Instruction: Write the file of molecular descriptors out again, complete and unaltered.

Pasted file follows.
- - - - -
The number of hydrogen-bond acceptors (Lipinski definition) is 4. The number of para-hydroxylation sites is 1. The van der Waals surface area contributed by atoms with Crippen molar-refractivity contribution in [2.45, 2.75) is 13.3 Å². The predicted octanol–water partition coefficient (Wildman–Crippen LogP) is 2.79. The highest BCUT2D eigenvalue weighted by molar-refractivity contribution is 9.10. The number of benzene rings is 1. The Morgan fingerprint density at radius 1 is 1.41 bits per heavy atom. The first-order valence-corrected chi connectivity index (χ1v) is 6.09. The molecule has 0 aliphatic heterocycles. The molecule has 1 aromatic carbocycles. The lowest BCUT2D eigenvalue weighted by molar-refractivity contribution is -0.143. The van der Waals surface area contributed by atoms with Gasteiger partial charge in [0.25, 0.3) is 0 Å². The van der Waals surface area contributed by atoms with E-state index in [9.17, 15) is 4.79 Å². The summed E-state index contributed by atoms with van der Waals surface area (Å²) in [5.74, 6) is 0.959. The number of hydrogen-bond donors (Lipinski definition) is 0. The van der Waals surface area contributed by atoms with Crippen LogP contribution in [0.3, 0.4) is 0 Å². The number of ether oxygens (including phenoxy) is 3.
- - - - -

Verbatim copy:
The number of hydrogen-bond acceptors (Lipinski definition) is 4. The number of para-hydroxylation sites is 1. The van der Waals surface area contributed by atoms with Crippen molar-refractivity contribution in [2.45, 2.75) is 13.3 Å². The predicted octanol–water partition coefficient (Wildman–Crippen LogP) is 2.79. The highest BCUT2D eigenvalue weighted by molar-refractivity contribution is 9.10. The number of benzene rings is 1. The Morgan fingerprint density at radius 1 is 1.41 bits per heavy atom. The first-order valence-corrected chi connectivity index (χ1v) is 6.09. The molecule has 0 aliphatic heterocycles. The molecule has 1 aromatic carbocycles. The lowest BCUT2D eigenvalue weighted by molar-refractivity contribution is -0.143. The van der Waals surface area contributed by atoms with Gasteiger partial charge in [0.25, 0.3) is 0 Å². The van der Waals surface area contributed by atoms with E-state index in [9.17, 15) is 4.79 Å². The summed E-state index contributed by atoms with van der Waals surface area (Å²) in [5.74, 6) is 0.959. The number of hydrogen-bond donors (Lipinski definition) is 0. The van der Waals surface area contributed by atoms with Crippen LogP contribution in [0.3, 0.4) is 0 Å². The number of ether oxygens (including phenoxy) is 3.